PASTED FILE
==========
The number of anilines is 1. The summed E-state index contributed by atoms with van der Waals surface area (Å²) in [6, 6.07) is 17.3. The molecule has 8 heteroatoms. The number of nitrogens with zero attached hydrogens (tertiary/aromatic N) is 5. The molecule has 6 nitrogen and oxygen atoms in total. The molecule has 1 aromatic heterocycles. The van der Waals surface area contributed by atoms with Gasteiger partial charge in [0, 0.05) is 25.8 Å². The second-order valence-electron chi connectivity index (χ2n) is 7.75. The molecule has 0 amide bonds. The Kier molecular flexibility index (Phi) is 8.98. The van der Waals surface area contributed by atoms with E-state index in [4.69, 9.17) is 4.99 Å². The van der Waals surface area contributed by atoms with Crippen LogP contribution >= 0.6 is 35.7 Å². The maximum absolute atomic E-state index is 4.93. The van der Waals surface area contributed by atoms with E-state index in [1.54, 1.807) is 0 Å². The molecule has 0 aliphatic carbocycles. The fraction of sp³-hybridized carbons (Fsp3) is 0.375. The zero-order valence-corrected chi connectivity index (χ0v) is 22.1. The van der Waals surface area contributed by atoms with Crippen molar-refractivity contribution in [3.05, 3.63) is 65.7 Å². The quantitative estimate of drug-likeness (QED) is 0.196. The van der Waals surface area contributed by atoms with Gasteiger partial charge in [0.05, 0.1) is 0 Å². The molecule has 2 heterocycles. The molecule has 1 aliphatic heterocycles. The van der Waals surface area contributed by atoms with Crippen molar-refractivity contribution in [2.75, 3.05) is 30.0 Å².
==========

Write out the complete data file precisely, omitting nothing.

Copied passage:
The number of anilines is 1. The summed E-state index contributed by atoms with van der Waals surface area (Å²) in [6, 6.07) is 17.3. The molecule has 8 heteroatoms. The number of nitrogens with zero attached hydrogens (tertiary/aromatic N) is 5. The molecule has 6 nitrogen and oxygen atoms in total. The molecule has 1 aromatic heterocycles. The van der Waals surface area contributed by atoms with Gasteiger partial charge in [0, 0.05) is 25.8 Å². The second-order valence-electron chi connectivity index (χ2n) is 7.75. The molecule has 0 amide bonds. The Kier molecular flexibility index (Phi) is 8.98. The van der Waals surface area contributed by atoms with E-state index in [4.69, 9.17) is 4.99 Å². The van der Waals surface area contributed by atoms with Crippen LogP contribution >= 0.6 is 35.7 Å². The maximum absolute atomic E-state index is 4.93. The van der Waals surface area contributed by atoms with E-state index in [1.54, 1.807) is 0 Å². The molecule has 0 aliphatic carbocycles. The fraction of sp³-hybridized carbons (Fsp3) is 0.375. The zero-order valence-corrected chi connectivity index (χ0v) is 22.1. The van der Waals surface area contributed by atoms with Crippen molar-refractivity contribution in [3.05, 3.63) is 65.7 Å². The quantitative estimate of drug-likeness (QED) is 0.196. The van der Waals surface area contributed by atoms with Gasteiger partial charge in [0.05, 0.1) is 0 Å². The molecule has 2 heterocycles. The molecule has 1 aliphatic heterocycles. The van der Waals surface area contributed by atoms with Crippen molar-refractivity contribution in [2.75, 3.05) is 30.0 Å².